February 6, 2004
Refer to: HSA-10/CC-47B
Barry D. Stephens, P.E.
Senior Vice President of Engineering
ENERGY ABSORPTION Systems, Incorporated
03617 Cincinnati Avenue
Rocklin, CA 95765
Dear Mr. Stephens:
Mr. Michael S. Griffith, in his April 21, 2003, letter to you (Acceptance Letter CC-47A), accepted the use of a six-unit TRITON water-filled barrier array for use as an end treatment for 4-m long temporary concrete barrier segments with a non-typical connection between each segment. In your January 8, 2004, letter to Mr. George Ostensen, you requested acceptance of the same terminal design for use with 3-m and longer concrete barrier segments connected with a standard pin and loop design. To support this request, you also sent copies of E-TECH Testing Services, Incorporated, January 2004 report entitled “NCHRP Report 350 Crash Test Results for the TRITON Concrete End Treatment System, Final Report #229 Revision A” and a videotape of the test you conducted.
The design, shown as Enclosure 1, consists of five TRITON barrier segments filled with water and set 178 mm off the ground on plastic support pedestals. The sixth and lead segment is inverted and left empty. It is installed 130 mm above the ground and connected to the first water-filled segment by a metal bracket. The rearmost segment is pinned to a foam-filled steel transition section (Enclosure 2) that is itself pinned to the first of two unanchored, 3-m long concrete barrier segments. Based on prior discussions with Mr. Richard Powers of my staff, it was mutually agreed beforehand that one test would be sufficient to assess the crashworthiness of TRITON Concrete End Treatment System (TCETS) when used as a crash cushion to shield the end of 3-m long temporary concrete barrier segments.
Test 3-44 was conducted with the center of the pickup truck aimed at the center of the first concrete barrier segment. The test vehicle came to rest with its severely bent frame straddling one of the displaced concrete barrier segments. Enclosure 3 is the data summary sheet for the test.
Like other water-filled plastic crash cushions designed to shield the approach end of temporary concrete barrier, TCETS has no redirectional capability and can result in excessive occupant risk, excessive passenger compartment intrusion and possible penetration into the area behind the barrier proper when impacted near its rearmost corner. Because TCETS is a non-redirecting crash cushion, National Cooperative Highway Research Program (NCHRP) Report 350 evaluation criteria pertaining to occupant impact velocity (OIV) and ridedown accelerations are waived for test 3-44. As can be seen on the test summary sheet, the OIV in your test was 12.3 m/sec, higher than the 12 m/s permissible for all other crash cushion tests. You noted also the occupant compartment deformation was 272 mm, significantly higher than the generally accepted limit of 150 mm, but that it was in a location where “it would not be life-threatening.” As noted in Mr. Griffith's earlier acceptance letter, occupant compartment intrusion likely to cause serious occupant injury is a subjective factor (as are allowable vehicular roll, pitch and yaw angles), so I am again willing to consider TCETS acceptable for use on the National Highway System (NHS) with unanchored pin and loop concrete barrier segments of any length. However, it should be used only at locations where high-speed impacts are unlikely, penetration behind the barrier is acceptable, and use of a redirecting impact attenuator is not feasible for reasons other than cost or convenience.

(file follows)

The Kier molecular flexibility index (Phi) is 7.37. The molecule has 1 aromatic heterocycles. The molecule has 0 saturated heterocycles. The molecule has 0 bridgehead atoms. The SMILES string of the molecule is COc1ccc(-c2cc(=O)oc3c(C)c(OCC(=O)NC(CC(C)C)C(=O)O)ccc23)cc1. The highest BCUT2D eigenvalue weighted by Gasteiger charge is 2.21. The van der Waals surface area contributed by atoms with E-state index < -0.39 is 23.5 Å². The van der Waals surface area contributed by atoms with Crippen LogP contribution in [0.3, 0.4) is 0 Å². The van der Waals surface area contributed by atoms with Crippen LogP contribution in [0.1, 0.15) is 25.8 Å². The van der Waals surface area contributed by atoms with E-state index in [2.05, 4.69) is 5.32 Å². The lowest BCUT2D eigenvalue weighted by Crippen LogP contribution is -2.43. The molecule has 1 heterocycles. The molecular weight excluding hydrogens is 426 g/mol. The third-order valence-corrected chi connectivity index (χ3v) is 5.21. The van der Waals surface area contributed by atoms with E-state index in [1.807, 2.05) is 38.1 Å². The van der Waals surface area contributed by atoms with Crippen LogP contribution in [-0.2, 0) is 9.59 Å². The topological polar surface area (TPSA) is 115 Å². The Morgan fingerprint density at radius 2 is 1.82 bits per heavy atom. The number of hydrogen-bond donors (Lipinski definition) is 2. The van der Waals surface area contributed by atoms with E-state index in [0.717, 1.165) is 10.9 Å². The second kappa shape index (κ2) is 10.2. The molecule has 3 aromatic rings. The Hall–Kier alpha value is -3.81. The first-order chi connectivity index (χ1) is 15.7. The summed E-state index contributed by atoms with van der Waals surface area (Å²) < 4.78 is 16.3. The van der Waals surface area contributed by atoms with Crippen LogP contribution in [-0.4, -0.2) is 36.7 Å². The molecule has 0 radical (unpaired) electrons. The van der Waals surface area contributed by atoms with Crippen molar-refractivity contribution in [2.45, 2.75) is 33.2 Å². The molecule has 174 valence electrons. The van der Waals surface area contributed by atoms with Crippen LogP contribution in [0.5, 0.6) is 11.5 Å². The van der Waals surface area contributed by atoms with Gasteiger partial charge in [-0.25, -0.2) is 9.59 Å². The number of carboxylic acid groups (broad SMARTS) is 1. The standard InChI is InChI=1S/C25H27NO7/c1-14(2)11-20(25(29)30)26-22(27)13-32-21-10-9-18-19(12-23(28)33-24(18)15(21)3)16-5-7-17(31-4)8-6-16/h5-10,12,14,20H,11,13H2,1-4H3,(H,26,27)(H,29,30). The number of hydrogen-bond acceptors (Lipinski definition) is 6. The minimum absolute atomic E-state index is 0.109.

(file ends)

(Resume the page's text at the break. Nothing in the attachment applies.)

You also requested that the TL-2 TRITON attenuator design, originally accepted for use with TRITON barrier, be considered acceptable for use with freestanding temporary concrete barrier. The TL-2 design is similar to the TL-3 version, but does not use plastic support pedestals to elevate the TRITON segments. Your request for acceptance was based on the assumption that the results of test 3-44 at 70 km/h would be no worse than those seen in the 100-km/h test. Although this assumption appears logical, there remains a possibility that, given less kinetic energy, the concrete barrier will not be displaced as readily as in the high-speed test and could result in greater occupant risk at the reduced impact speed. The reported ridedown acceleration for this test with your NEAT crash cushion with the first concrete segment anchored to the ground was 28 g's. As previously noted, NCHRP Report 350 evaluation criteria do not require that occupant risk limits be met in test 3-44. Accordingly, I am willing to accept use of the TL-2 TCETS design on the NHS but only at locations where expected impact speeds are below 45 mph. It is not acceptable for use on high-speed NHS routes.
(original signed by John R. Baxter)
John R. Baxter, P.E.
Director, Office of Safety Design
Office of Safety